By Alexandria Wojtanowski ‘15, Connections Intern
Parallax: And Selected Poems by Sinéad Morrissey
Farrar, Straus and Giroux
After having been shortlisted for the T.S. Eliot Prize on three different occasions, Belfast’s first Poet Laureate, Sinéad Morrissey, finally received the 2013 award for her fifth collection of poems, Parallax. But this should not have been a surprise to UK readers. Prior to the 2013 T.S. Eliot Prize, Morrissey had received the Patrick Kavanagh Poetry Award in 1990; the Michael Hartnett Poetry Prize in 2005; a Lannan Literary Fellowship in 2007; first prize in a U.K. National Poetry Competition in 2007; and the Irish Times/Poetry Now Award in 2010.
With Parallax: And Selected Poems, American audiences now get a proper introduction to the poetry of Sinéad Morrissey. Parallax: And Selected Poems includes works from Morrissey’s Between Here and There (2000), The State of the Prisons (2005), and Through the Square Window (2009) that allow a reader unfamiliar with Morrissey’s writing to trace the progression of her poetic exploration (the uncomfortable state of being present), concluding with the complete Parallax (2013), the prize winning collection that refuses the safety of obscurity.
It is in these present moments that Morrissey handles spatial perception and examines the way space is necessary in order for one to perceive—something introduced in the title Between Here and There. Morrissey re-shapes reality—into corners and dents; it’s weaved and spooled—to always point to something seemingly paradox: we see better with our eyes closed.
Morrissey maneuvers The State of the Prisons with risk—through sound, line, and syntax,—and, with great confidence. Her lines written with definiteness, are lines the reader must stew over: “Like trying to survive / without our oppressive / inside us / when opposites equal life” (“The Emperor’s Classic”). She demonstrates her commitment to the needs of the poem—clear throughout “China,” which is at first startlingly noisy and comprised of short punchy lines and sentence fragments. Morrissey exercises the versatility of line and syntax as the nine sections of “China” reveal their shape.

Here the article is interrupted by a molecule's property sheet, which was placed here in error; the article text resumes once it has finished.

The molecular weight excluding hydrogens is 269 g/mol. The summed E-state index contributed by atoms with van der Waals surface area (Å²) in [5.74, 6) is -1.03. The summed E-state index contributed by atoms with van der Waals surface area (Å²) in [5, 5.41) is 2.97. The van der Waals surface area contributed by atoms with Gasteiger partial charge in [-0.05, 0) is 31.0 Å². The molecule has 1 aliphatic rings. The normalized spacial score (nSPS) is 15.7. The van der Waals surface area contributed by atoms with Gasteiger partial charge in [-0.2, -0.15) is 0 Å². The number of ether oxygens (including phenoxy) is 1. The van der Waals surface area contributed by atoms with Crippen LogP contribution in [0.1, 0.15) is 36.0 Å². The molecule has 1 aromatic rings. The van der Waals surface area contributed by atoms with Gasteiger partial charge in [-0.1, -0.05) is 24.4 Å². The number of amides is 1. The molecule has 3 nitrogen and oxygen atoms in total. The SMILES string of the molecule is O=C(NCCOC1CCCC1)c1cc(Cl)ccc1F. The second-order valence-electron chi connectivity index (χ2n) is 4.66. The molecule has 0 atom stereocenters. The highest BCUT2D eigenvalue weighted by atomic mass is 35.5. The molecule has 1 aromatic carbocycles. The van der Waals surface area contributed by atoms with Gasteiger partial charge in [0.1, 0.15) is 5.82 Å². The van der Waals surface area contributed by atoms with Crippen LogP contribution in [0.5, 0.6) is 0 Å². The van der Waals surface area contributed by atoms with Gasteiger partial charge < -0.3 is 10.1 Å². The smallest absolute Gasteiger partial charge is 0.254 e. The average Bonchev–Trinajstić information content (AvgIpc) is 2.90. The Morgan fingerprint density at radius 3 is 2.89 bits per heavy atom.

Morrissey is commanding in her quiet restlessness. It is immediately established in the first poem in Through the Square Window through high-tension line breaks and diction: “the dead / so bored by now of being // dead they flock to gawk— / sanctuary was still sanctuary / except more so, with the inside / holding flickeringly, and the / outside clamouring in” (“Storm”). These lines assign the reader as an uneasy witness.
In Parallax Morrissey’s unsayability reaches a new magnitude, especially as honesty is expressed through silence: “listening, listening hard, / to—at most—rhythmical breathing / but more often than not to nothing, the air / of the landing thick with something missed” (“Baltimore”). Through playing with the space of silence—tender in approach—Morrissey also plays with the space on every page—a liberating style that continuously engages the reader. At the completion of Parallax, the reader cannot simply exit the collection; Morrissey’s unsayability lingers, as does the reader’s newly-discovered uneasy curiosity.
After reading Parallax: And Selected Poems, readers will feel inspired—not just to produce art, but to travel and to re-examine the way they experience the world. The book is a celebration of the physical world and of human spirit, just as much as it is an absolute celebration of poetry.